• Type:#article
  • Year read:#read2022
  • Subject: (in brackets, can also bracket keywords in text)
  • Bibtex: @roefs2022
  • Bibliography: Roefs, A., Fried, E. I., Kindt, M., Martijn, C., Elzinga, B., Evers, A. W. M., Wiers, R. W., Borsboom, D., & Jansen, A. (2022). A new science of mental disorders: Using personalised, transdiagnostic, dynamical systems to understand, model, diagnose and treat psychopathology. Behaviour Research and Therapy, 153, 104096. https://doi.org/10.1016/j.brat.2022.104096

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Key takeaways

  • They outline their big network approach research programme:
    • Mapping of networks in a big cohort
    • Experimental pre-clinical studies
    • Network-informed interventions

Critique of DSM and ICD

  • Risk factors and symptoms are continuously distributed in the population
  • Comorbidity rampant but single-diagnosis treatment

Transdiagnostic approaches

  • RDoC
  • Unified Protocol
  • Transdiagnostic mechanisms (e.g., rumination, sleep problems)
  • HiTOP

The focus (of RDoC) is on conceptualising mental disorders as brain disorders, and it is mostly biologically oriented. The framework reflects a dynamic research strategy that aims to clarify basic biological, cognitive and behavioural processes, but it is not meantto serve as a diagnostic guide or to replace current diagnostic systems.

Network approach

  • The symptoms constitute the disorder, rather than being caused by an underlying entity
  • Mental disorders are stable network states, outside events can trigger transition into another stable state (getting treatment, adverse life events)
    • Resilience to outside influence is determined by number of feedback relations, how easy it is to activate symptoms in the first place, and strength of connections
  • Comorbidity is understood as overlapping symptoms, and represent real complex relations between disorders as currently defined by DSM/ICD

Overall, the network approach assumes spreading activation to be the engine that drives the mental disorder: connected elements synchronise, maintain each other actively in vicious cycles, and become a self-sustaining entity.

Common cause (DSM) and network approach do not need to be mutually exclusive

Proximal vs Distal causes.

  • Proximal causes directly related to symptom mechanisms, usually a node or edge in the network
  • Distal causes are indirectly related to symptoms and can be represented as forces outisde the network (genes, personality, SES, early adversity)
  • Proximal causes: experimental research
  • Distal causes: Epidemiology & longitudinal research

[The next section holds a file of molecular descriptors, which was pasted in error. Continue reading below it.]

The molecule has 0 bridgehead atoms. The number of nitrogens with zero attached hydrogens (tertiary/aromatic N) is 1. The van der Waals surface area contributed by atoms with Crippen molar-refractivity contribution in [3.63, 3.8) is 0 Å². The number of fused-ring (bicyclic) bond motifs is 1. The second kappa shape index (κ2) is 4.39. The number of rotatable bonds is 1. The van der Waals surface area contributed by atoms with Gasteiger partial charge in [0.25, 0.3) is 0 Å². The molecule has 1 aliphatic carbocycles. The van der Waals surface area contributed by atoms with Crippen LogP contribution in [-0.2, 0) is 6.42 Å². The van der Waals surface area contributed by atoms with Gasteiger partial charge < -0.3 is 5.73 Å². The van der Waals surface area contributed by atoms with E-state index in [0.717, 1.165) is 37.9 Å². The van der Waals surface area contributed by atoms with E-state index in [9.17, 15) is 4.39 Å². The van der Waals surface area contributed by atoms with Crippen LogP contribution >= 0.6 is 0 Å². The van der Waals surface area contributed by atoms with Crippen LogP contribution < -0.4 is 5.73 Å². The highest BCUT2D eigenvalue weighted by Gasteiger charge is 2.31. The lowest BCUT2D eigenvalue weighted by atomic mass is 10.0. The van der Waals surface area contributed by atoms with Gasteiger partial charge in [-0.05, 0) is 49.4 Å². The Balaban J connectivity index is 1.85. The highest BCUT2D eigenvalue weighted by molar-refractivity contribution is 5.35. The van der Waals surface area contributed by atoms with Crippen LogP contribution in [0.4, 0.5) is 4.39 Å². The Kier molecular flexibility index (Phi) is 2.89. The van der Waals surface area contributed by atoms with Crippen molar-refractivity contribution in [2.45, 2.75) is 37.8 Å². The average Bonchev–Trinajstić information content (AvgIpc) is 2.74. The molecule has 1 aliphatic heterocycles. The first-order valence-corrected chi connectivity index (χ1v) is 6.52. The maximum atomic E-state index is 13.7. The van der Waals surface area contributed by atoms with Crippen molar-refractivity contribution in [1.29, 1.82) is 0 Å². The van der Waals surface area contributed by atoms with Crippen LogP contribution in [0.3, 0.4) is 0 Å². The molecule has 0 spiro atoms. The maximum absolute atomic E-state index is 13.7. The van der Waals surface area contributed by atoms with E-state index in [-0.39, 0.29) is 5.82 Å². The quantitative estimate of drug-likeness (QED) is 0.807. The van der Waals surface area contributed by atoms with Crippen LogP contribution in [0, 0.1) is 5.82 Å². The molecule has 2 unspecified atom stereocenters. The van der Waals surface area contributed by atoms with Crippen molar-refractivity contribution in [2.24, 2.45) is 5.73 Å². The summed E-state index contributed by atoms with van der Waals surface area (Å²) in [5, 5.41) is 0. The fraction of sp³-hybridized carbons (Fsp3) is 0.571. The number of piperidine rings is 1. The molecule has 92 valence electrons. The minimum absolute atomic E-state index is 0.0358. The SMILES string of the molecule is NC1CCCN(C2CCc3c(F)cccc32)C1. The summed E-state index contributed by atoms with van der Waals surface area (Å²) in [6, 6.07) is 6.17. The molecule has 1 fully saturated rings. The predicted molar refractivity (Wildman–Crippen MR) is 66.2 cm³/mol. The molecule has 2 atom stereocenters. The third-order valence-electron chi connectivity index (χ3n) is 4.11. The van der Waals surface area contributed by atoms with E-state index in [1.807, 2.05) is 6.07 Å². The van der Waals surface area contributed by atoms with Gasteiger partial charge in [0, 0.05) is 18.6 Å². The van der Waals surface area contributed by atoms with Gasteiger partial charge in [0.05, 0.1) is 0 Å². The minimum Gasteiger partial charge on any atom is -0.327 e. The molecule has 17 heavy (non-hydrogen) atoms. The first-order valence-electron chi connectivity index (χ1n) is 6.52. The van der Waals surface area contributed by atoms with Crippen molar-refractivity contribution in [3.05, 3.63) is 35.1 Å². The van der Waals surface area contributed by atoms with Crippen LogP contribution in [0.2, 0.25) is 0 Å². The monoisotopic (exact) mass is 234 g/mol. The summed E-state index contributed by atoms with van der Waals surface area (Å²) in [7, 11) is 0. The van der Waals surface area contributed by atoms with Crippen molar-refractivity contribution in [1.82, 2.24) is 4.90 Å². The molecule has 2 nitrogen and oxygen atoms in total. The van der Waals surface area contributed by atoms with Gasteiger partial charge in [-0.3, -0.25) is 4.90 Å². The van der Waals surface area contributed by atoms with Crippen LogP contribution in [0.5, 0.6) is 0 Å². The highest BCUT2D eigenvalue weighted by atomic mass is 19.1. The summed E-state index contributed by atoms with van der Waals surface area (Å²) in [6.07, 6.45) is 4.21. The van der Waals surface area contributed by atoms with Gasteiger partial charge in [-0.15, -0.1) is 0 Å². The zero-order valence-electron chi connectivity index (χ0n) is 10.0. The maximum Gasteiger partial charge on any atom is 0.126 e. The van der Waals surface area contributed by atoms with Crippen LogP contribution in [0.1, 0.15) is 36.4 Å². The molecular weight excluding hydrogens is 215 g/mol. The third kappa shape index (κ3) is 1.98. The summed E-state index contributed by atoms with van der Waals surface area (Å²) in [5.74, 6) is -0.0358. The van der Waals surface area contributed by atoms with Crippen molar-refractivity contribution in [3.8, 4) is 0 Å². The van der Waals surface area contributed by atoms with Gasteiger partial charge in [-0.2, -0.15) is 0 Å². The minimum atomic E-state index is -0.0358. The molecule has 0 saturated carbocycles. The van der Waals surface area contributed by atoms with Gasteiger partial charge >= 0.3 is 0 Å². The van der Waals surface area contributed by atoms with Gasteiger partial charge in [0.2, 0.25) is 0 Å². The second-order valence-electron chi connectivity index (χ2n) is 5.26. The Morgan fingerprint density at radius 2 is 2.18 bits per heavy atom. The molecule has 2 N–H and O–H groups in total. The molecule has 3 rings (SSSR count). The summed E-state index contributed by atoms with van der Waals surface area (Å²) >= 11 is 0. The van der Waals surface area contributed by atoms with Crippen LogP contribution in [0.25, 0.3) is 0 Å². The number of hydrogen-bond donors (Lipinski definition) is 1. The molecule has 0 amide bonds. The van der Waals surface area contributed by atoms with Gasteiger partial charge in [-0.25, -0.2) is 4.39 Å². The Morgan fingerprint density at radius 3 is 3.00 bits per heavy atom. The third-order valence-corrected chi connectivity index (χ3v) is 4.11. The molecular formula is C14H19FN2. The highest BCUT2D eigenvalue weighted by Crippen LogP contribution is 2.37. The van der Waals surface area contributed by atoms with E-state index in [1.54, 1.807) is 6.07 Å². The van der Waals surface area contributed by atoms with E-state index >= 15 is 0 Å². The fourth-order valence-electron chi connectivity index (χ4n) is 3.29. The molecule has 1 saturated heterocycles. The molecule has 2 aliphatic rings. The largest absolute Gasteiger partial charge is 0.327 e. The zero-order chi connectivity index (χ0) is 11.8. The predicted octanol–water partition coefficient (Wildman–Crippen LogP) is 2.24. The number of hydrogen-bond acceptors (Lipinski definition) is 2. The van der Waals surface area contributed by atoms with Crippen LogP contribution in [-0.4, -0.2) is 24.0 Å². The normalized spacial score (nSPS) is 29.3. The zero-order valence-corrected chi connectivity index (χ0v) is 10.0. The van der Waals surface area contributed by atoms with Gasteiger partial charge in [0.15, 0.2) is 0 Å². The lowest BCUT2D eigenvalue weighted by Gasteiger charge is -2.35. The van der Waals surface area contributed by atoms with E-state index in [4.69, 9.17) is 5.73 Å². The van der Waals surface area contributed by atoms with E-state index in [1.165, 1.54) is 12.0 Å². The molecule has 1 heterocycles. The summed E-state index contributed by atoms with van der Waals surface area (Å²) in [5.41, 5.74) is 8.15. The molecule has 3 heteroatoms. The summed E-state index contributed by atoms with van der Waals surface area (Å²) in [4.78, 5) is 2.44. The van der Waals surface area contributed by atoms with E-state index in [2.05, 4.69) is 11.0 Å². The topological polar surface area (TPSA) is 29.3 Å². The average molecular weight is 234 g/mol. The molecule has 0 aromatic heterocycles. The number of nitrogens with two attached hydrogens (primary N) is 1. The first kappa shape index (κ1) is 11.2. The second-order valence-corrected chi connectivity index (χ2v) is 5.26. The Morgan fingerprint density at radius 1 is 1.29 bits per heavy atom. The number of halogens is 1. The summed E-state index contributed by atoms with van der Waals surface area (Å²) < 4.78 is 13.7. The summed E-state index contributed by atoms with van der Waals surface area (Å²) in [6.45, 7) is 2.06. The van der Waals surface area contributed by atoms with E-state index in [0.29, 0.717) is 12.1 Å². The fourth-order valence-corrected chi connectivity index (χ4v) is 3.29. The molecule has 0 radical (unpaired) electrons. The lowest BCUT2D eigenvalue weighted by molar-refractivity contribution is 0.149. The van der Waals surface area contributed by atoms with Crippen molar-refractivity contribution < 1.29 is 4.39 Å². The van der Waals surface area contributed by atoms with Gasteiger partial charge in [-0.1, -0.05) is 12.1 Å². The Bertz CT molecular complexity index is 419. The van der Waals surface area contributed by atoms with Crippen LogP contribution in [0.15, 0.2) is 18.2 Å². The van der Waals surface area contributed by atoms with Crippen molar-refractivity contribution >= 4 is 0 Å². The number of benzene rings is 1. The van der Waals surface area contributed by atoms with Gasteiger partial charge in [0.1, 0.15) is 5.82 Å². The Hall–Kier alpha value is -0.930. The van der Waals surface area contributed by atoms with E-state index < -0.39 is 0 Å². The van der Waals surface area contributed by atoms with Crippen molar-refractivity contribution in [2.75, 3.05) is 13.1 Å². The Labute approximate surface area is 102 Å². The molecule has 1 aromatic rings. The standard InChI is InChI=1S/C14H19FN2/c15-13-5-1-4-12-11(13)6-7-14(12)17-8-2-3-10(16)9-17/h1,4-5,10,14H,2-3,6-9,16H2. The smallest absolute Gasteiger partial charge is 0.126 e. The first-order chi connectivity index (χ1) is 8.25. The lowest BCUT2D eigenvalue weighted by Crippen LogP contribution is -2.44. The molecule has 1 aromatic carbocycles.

Borrowing from other network fields

Network approach to psychopathology has much to learn both conceptually and can borrow statistical tools from these related fields.

  • Eco-systems, stock market, the weather etc.
  • Studying elements of systems will not be sufficient to understand the macro-level behaviour of such systems.
  • One potential tool: identifying early warning sign that predict transitions between states

Limitations of network studies to date

  • Single-disorder
  • Cross-sectional (between-individuals)
  • Self-rated

Single-disorder and cross-sectional data to date cannot account for processes bridging diagnostic boundaries. Between-individual approach can’t look into personalised dynamic processes and mechanisms within-individuals.

Disentangling nomothetic relations that hold for most people, versus idiographic relations that are unique to certain individuals, is crucial if we want to keep the promise of the network approach as a new paradigm for the treatment of mental disorders.

Their project: Mapping, Zooming, Targeting


Estimating networks to inform diagnosis and treatment.

  • Time-series data collection and analysis
  • Network-informed diagnoses
  • Digital phenotyping
  • EMA


Experimental research to identify causal processes.

  • Manipulating network elements (such as central symptoms) to study their causal role
  • Forecasting relapses and gains, tipping points and early warning signals. Similarities to sudden gains

For example, when targeting anxiety, binge drinking may improve as well. This is a desired outcome in therapy, but it is difficult to tell whether recovery was hastened by first reducing the anxiety, the binge drinking, or both. Note that simultaneous improvements across one or more nodes in addition to the target node may still be informative, though it does not permit drawing conclusions about a causal role of the targeted element.


Interventions informed by networks. Comparing them to interventions that are not network-informed. The goal of a network-based intervention is to bring back the system to a healthy state, by targeting nodes and edges that are influential.

How to choose target Network nodes? Some indicators are Node strength, Node closeness. One difficulty is that the psychological network nodes can’t be observed but only estimated. There’s also multicollinearity between symptoms, and some symptoms are more severe than others. New centrality measures may be needed.

Some open questions

  • Should treatment targets be based on symptom intensity and/or on centrality indices, or other aspects?
  • What variables besides symptoms should be included in analyses?
  • What broader context beyond the ESM (experience sampling methodology) data is needed (clinical theory, expertise)?

Careful evaluation

  • Does network-based interventions actually change network structures?
  • Do they act differently than control interventions?
  • Does change in network structure lead to relief of symptoms?
  • Selecting techniques: from already existing toolbox, e.g., exposure or insomnia techniques.


  • Ecological Momentary Assessment (EMA) during waitlist for therapy
  • Therapists need easy-to-use tools that help in treatment planning
  • Therapists need training in network-informed interventions